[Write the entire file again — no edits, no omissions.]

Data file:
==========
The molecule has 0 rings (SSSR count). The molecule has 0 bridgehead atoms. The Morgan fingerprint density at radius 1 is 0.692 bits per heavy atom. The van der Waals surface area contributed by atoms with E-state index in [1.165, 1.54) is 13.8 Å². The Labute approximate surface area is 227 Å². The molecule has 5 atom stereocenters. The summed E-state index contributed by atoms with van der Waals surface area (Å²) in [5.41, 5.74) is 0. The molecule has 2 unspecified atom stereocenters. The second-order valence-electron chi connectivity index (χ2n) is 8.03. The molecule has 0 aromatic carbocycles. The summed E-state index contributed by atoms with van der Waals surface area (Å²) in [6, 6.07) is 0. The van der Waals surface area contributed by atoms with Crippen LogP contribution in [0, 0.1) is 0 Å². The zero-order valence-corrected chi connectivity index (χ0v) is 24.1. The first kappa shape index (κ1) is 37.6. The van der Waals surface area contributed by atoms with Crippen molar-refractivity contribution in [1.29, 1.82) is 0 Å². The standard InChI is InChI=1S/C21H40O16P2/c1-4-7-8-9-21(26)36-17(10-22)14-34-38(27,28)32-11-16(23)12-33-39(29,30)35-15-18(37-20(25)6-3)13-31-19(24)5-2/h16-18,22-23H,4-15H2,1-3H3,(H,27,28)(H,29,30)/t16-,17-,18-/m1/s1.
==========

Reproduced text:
The molecule has 0 rings (SSSR count). The molecule has 0 bridgehead atoms. The Morgan fingerprint density at radius 1 is 0.692 bits per heavy atom. The van der Waals surface area contributed by atoms with E-state index in [1.165, 1.54) is 13.8 Å². The Labute approximate surface area is 227 Å². The molecule has 5 atom stereocenters. The summed E-state index contributed by atoms with van der Waals surface area (Å²) in [5.41, 5.74) is 0. The molecule has 2 unspecified atom stereocenters. The second-order valence-electron chi connectivity index (χ2n) is 8.03. The molecule has 0 aromatic carbocycles. The summed E-state index contributed by atoms with van der Waals surface area (Å²) in [6, 6.07) is 0. The van der Waals surface area contributed by atoms with Crippen LogP contribution in [0, 0.1) is 0 Å². The zero-order valence-corrected chi connectivity index (χ0v) is 24.1. The first kappa shape index (κ1) is 37.6. The van der Waals surface area contributed by atoms with Crippen molar-refractivity contribution in [1.29, 1.82) is 0 Å². The standard InChI is InChI=1S/C21H40O16P2/c1-4-7-8-9-21(26)36-17(10-22)14-34-38(27,28)32-11-16(23)12-33-39(29,30)35-15-18(37-20(25)6-3)13-31-19(24)5-2/h16-18,22-23H,4-15H2,1-3H3,(H,27,28)(H,29,30)/t16-,17-,18-/m1/s1.